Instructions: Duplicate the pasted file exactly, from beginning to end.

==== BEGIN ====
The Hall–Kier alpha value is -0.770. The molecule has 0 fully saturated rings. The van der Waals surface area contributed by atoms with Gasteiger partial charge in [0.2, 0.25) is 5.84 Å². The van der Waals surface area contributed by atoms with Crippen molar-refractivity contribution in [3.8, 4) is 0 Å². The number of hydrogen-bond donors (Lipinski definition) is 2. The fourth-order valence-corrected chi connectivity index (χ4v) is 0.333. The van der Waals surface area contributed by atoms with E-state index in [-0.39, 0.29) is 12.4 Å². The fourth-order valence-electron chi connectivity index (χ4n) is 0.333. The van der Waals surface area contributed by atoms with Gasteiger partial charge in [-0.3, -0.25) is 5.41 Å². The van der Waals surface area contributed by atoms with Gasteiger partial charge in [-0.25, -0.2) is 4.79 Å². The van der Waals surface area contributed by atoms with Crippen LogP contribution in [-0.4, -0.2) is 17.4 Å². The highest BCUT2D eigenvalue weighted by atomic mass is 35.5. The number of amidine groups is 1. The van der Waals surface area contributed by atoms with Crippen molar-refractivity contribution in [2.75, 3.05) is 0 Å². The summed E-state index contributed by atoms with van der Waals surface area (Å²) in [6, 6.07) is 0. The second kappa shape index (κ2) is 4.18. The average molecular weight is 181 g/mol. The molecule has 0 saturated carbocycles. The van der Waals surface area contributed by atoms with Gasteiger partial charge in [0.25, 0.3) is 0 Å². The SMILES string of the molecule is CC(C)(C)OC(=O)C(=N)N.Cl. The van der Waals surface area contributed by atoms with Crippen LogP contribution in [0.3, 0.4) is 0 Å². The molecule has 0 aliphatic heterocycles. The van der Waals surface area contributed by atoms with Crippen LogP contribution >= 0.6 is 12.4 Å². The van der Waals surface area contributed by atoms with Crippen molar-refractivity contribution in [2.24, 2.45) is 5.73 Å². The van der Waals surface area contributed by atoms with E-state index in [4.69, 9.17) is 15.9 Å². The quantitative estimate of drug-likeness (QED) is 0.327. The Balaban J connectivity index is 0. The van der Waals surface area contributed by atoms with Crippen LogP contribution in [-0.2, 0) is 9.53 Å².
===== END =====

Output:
The Hall–Kier alpha value is -0.770. The molecule has 0 fully saturated rings. The van der Waals surface area contributed by atoms with Gasteiger partial charge in [0.2, 0.25) is 5.84 Å². The van der Waals surface area contributed by atoms with Crippen molar-refractivity contribution in [3.8, 4) is 0 Å². The number of hydrogen-bond donors (Lipinski definition) is 2. The fourth-order valence-corrected chi connectivity index (χ4v) is 0.333. The van der Waals surface area contributed by atoms with E-state index in [-0.39, 0.29) is 12.4 Å². The fourth-order valence-electron chi connectivity index (χ4n) is 0.333. The van der Waals surface area contributed by atoms with Gasteiger partial charge in [-0.3, -0.25) is 5.41 Å². The van der Waals surface area contributed by atoms with Gasteiger partial charge in [-0.25, -0.2) is 4.79 Å². The van der Waals surface area contributed by atoms with Crippen LogP contribution in [-0.4, -0.2) is 17.4 Å². The highest BCUT2D eigenvalue weighted by atomic mass is 35.5. The number of amidine groups is 1. The van der Waals surface area contributed by atoms with Crippen molar-refractivity contribution in [2.75, 3.05) is 0 Å². The summed E-state index contributed by atoms with van der Waals surface area (Å²) in [6, 6.07) is 0. The second kappa shape index (κ2) is 4.18. The average molecular weight is 181 g/mol. The molecule has 0 saturated carbocycles. The van der Waals surface area contributed by atoms with Gasteiger partial charge in [0.25, 0.3) is 0 Å². The SMILES string of the molecule is CC(C)(C)OC(=O)C(=N)N.Cl. The van der Waals surface area contributed by atoms with Crippen LogP contribution in [0.3, 0.4) is 0 Å². The molecule has 0 aliphatic heterocycles. The van der Waals surface area contributed by atoms with Crippen LogP contribution >= 0.6 is 12.4 Å². The van der Waals surface area contributed by atoms with Crippen molar-refractivity contribution in [2.24, 2.45) is 5.73 Å². The van der Waals surface area contributed by atoms with E-state index in [4.69, 9.17) is 15.9 Å². The quantitative estimate of drug-likeness (QED) is 0.327. The Balaban J connectivity index is 0. The van der Waals surface area contributed by atoms with Crippen LogP contribution in [-0.2, 0) is 9.53 Å².